It should come as no surprise that many Americans carry significant debt, including student loans, mortgages, credit cards, and auto payments. Many people may find themselves spread thin, struggling to make payments for their financial obligations. This can lead to many considering how they can dig themselves out from under mounting debts. While bankruptcy may be an option, debtors should look for alternatives to bankruptcy before filing. There can be alternative options, and it’s crucial to conduct the necessary research. Taking immediate action with the assistance of either a financial advisor or a lawyer is imperative because failing to pay debts can not only be stressful but come with consequences when deadlines for payment are not met. Sometimes, despite best efforts, it may be necessary to consider bankruptcy as an option. We know that this is an incredibly stressful time, and there can be a lot weighing on your decision, which is why contacting our lawyer at Allmand Law Firm, PLLC for guidance is essential. 


Understanding Alternative Options to Bankruptcy

No person truly wants to file for bankruptcy, and before reaching this decision, exploring alternatives to bankruptcy will be imperative. There may be other ways to manage debt and preserve credit scores without the mark that a bankruptcy filing can put on your credit. Some alternative options to explore before filing for bankruptcy include:


Consider a Non-Profit Debt Counselor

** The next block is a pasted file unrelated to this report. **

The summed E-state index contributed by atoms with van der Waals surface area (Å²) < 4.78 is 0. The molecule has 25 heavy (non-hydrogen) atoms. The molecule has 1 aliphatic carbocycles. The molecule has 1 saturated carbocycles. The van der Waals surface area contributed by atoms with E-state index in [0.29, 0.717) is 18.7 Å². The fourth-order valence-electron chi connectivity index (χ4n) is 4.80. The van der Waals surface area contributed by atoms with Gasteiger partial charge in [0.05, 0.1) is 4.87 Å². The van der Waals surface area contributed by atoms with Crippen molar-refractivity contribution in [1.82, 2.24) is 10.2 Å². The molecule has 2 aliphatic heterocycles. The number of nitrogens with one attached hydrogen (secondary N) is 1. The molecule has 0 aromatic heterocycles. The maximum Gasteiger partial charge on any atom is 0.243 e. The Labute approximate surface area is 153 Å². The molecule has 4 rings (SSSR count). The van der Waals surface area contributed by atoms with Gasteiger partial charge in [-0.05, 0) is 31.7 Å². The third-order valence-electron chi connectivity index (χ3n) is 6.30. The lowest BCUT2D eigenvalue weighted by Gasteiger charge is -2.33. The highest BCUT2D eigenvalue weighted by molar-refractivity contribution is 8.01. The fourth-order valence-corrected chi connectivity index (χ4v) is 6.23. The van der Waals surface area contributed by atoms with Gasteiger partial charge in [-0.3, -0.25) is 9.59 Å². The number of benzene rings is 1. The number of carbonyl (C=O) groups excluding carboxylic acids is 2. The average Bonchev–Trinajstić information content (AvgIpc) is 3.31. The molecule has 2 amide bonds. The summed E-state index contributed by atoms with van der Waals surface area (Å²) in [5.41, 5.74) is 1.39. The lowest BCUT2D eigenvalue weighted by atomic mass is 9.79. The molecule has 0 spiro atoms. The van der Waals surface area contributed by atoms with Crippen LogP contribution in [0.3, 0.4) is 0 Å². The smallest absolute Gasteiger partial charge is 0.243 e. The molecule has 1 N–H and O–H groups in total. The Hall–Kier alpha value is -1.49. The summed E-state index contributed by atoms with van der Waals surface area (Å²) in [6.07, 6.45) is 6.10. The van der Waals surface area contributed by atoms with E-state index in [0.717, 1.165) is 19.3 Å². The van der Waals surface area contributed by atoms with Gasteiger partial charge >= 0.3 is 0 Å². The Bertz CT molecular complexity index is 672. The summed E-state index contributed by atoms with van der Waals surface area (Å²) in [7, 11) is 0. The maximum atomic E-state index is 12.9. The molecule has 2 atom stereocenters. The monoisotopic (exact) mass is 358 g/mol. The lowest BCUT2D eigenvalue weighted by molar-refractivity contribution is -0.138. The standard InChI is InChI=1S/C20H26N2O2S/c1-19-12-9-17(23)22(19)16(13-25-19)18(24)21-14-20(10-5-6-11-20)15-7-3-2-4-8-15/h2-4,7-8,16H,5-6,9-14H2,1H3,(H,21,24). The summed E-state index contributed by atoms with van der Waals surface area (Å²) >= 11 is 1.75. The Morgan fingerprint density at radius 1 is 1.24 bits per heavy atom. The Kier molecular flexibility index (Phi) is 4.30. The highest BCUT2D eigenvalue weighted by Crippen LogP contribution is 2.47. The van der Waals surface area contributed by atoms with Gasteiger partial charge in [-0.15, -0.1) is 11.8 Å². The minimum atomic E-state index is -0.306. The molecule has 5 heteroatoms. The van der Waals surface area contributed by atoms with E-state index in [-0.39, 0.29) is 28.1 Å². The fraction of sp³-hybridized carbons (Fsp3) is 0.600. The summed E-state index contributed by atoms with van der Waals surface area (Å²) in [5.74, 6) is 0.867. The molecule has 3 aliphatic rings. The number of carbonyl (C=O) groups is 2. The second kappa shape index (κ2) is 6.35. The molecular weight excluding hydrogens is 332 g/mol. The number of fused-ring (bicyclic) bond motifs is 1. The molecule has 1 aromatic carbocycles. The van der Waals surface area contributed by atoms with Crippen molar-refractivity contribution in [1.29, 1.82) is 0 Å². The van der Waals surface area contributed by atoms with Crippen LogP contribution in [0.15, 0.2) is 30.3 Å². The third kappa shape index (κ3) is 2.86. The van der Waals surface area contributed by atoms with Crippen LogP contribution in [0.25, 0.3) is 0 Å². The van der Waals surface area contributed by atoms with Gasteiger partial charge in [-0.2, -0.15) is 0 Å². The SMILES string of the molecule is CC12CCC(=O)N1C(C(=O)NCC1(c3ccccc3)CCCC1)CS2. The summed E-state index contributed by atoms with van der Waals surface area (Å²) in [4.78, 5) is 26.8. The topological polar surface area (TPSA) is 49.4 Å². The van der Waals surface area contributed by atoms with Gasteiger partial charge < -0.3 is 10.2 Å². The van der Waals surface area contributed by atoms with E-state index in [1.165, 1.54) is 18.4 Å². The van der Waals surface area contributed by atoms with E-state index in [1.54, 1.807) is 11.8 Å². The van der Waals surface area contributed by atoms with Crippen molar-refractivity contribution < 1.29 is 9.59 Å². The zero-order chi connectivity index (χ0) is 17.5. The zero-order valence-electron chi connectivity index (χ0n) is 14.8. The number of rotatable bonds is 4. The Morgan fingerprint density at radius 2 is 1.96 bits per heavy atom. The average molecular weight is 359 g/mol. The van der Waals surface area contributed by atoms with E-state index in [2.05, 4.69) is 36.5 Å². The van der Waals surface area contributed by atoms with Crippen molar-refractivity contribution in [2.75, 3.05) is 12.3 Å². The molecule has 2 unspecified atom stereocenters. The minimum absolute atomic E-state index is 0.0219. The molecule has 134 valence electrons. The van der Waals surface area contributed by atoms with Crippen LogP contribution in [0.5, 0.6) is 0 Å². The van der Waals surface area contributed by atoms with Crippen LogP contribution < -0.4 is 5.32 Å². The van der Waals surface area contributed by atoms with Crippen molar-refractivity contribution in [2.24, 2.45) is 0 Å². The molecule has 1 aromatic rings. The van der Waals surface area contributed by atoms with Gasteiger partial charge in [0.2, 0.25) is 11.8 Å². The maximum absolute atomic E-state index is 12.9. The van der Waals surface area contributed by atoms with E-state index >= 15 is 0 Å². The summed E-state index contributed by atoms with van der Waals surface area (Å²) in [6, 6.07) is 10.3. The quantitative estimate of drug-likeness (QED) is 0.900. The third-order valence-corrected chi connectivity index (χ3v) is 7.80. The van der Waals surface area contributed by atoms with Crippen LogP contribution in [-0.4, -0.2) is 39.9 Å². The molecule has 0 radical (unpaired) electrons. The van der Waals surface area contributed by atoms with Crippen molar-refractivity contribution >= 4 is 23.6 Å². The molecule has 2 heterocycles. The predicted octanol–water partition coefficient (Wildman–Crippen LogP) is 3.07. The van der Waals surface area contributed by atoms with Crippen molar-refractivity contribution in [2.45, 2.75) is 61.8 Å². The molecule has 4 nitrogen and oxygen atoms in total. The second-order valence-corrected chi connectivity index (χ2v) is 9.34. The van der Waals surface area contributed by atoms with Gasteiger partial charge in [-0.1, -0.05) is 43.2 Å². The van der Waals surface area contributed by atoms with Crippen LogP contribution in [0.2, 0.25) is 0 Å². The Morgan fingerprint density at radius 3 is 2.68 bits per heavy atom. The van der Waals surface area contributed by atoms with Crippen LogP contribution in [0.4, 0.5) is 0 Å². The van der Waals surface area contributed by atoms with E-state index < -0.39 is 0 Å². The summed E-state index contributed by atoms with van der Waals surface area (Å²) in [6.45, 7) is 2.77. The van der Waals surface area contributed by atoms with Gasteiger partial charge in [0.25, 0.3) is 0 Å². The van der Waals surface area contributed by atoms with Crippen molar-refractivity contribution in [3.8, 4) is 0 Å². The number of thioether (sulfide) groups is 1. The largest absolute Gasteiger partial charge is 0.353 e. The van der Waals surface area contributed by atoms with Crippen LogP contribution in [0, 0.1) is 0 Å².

While many debt settlement companies offer the allure of settling debts, it’s essential to know that these services can come at some expense. Instead, start by researching the options for a non-profit debt counselor. These agencies offer their services free of charge to help develop a budget, save for retirement, and more. Trained professionals will work with debtors to discuss their financial situation at length and establish a clear plan for managing debts. In some cases, a counselor may recommend that you sign up for a debt management plan, resulting from having too much debt that debtors are unable to pay. A debt management plan may be an opportunistic way of managing debts and resolving them in a more timely and manageable way. 


Negotiate with Credit Card Companies

Credit card debt is a common reason people file for bankruptcy. High-interest rates and making minimum payments can feel as though a person will never be able to pay off their debts. In some cases, obligations may be so extensive that a person will never resolve the debts they are contending with. However, if you default on payments, negotiating with credit card companies may be an option. While there are debt consolidation companies that can assist with negotiations, it may be possible to tackle negotiations on your own. Credit card companies may be willing to reduce interest rates or settle debts. After 180 days, your debt may be written off as a loss, but credit card companies may be ready to settle for much lower than your financial obligations. 


In some cases, some alternatives can help debtors dig themselves out from mounting debt. However, if a person has exhausted all options and consulted with a financial advisor, in some situations, bankruptcy may be the most appropriate way to move forward. 


Choosing Bankruptcy

Sometimes, debtors may manage their debts without resorting to bankruptcy, which is why exploring the options should be one of your top priorities. However, despite best efforts, bankruptcy may be the most appropriate option. Taking the time to review your debts and your specific situation is essential. Our experienced bankruptcy lawyers are prepared to provide straightforward, well-informed guidance for next steps that should be taken.